As a professor, I am always on the lookout for themes to engage students in courses about biodiversity and the evolution of life. So far sex, reproduction, levels of organisation (from molecules to ecosystems) and energy transfer have been useful leitmotifs for my courses. And, now, skeletons – almost as good as sex, one could argue.
I have no idea why this did not occur to me long ago because skeletons have, for decades, been right under my nose. Every day I walk to work through Skeleton Park, the burial ground of thousands of immigrant workers who died here in Kingston, Ontario during the early 1800s. And in the 1960s, I had a job preparing skeletons for the Royal Ontario Museum – mostly tiny bats but once a huge grizzly bear. But for me, at least, skeletons always had a supporting role – I had missed the main event so wonderfully described in this book.
What an engaging story those skeletons – and the authors of this book – have to tell about the history of life, a story woven together here by tales of discovery and discoverers. Skeletons are a recent development, first appearing in the fossil record “only” about 550 million years ago, during the most recent 15 per cent of the Earth’s history. Those first skeletons mark the start of the Phanerozoic aeon, which continues to the present, when most of the life forms we now recognise evolved. We know so little about life before the Phanerozoic because that life, lacking skeletons, left few visible fossils. Now even we humans alone contain more than 70 million tonnes of skeleton, structures that arguably shape our lives.
It seems likely that skeletons first appeared as external shields that evolved in response to predation. From that start, the evolution of skeletons from outside to inside, and from small to large, can be characterised as arms races between predators and their prey. In species with external (exo-)skeletons, the evolution of size was limited by the need to shed that covering periodically, making the animal vulnerable to attack, and by the constraints of mechanical design. Inside, however, a skeleton can grow with the animal (or plant), with many of the design constraints relaxed. Internal skeletons also provided scope for new modes of locomotion, including flight. The largest marine, terrestrial and aerial animals that ever lived all had internal skeletons.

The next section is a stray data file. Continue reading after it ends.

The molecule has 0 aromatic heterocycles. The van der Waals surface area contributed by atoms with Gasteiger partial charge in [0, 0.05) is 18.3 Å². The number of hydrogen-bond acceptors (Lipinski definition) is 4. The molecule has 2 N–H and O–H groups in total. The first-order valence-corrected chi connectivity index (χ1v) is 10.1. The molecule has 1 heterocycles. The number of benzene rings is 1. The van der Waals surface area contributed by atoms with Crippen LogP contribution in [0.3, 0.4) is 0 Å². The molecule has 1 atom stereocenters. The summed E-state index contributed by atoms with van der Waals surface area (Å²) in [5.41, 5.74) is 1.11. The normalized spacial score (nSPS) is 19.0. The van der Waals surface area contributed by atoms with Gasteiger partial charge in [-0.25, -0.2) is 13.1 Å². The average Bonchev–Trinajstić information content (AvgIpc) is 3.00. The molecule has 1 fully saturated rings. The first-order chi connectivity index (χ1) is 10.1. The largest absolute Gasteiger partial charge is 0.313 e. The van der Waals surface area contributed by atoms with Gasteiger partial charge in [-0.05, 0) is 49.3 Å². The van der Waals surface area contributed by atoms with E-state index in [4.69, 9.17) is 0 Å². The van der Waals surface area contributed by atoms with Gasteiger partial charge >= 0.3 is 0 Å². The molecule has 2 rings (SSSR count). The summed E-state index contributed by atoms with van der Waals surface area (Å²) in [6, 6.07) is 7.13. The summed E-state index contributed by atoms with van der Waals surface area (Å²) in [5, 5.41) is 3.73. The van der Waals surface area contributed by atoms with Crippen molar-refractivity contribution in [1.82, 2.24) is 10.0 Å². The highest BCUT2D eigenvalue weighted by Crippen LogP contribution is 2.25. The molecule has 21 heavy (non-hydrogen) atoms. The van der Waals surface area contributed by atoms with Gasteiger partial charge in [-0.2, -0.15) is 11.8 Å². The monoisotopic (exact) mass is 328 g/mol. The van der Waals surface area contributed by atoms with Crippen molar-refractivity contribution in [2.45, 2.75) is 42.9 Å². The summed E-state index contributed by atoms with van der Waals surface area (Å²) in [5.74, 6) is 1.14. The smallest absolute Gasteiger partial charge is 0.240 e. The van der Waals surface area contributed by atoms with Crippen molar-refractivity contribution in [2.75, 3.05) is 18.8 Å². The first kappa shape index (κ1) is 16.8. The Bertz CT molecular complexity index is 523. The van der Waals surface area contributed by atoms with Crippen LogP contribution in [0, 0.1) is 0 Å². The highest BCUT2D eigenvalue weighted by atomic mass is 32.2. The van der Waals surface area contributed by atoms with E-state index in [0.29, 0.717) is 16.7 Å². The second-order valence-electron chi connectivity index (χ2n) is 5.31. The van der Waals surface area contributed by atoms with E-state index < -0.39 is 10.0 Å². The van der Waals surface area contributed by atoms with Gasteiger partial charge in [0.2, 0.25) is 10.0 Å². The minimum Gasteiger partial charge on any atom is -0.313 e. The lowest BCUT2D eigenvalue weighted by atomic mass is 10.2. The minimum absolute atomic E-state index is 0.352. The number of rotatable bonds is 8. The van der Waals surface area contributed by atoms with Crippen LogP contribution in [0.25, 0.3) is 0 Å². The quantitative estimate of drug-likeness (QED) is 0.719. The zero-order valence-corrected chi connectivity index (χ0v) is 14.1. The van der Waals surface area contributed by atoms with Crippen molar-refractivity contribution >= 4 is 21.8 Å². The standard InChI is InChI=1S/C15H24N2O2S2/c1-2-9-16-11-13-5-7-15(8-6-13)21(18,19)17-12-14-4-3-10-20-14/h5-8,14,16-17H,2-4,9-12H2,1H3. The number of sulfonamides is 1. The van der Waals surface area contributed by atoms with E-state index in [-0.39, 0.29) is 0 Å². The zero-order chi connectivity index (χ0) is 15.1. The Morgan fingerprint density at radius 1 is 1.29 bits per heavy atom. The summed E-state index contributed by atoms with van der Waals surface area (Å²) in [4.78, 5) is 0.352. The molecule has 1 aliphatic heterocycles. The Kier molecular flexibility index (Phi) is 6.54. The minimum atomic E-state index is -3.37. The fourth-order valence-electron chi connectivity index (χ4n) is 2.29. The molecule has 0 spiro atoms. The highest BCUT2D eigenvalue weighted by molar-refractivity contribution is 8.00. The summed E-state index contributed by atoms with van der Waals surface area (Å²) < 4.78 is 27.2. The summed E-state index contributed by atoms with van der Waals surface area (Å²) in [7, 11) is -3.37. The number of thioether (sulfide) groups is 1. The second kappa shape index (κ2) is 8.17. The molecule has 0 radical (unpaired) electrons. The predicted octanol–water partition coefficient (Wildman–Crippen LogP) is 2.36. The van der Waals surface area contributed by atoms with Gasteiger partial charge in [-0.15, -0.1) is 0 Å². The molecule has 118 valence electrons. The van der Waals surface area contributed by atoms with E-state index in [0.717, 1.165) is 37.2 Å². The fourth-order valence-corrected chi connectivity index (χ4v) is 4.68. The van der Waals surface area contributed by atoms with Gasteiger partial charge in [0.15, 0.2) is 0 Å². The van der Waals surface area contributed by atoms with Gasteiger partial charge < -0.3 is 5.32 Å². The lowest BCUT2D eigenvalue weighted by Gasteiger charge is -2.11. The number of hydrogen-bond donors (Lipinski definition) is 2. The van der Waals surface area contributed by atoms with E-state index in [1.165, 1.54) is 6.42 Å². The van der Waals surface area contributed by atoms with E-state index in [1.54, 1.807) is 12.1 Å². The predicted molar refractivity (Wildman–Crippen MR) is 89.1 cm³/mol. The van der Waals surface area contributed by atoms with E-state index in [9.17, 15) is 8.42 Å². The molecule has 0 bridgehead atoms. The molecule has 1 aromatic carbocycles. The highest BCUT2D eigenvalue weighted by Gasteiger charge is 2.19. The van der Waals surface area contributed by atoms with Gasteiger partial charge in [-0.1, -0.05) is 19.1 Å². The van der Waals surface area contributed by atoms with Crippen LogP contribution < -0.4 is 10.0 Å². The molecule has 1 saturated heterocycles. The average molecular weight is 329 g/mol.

Skeletons have had an immense influence on life as we know it. Thus the tiniest shells that accumulated en masse in ancient seas changed the Earth’s chemical cycles and eventually allowed the flourishing of life forms. And coral skeletons together formed the largest reefs, the study of which was one of the building blocks of Darwin’s ideas about the changing Earth. As the authors sadly note, we are now in danger of losing those reefs to climate change, leaving the Earth but a skeleton of its former self.
Robert Montgomerie is professor and research chair in evolutionary biology at Queen’s University in Canada.
Skeletons: The Frame of Life
By Jan Zalasiewicz and Mark Williams
Oxford University Press
Published 22 March 2018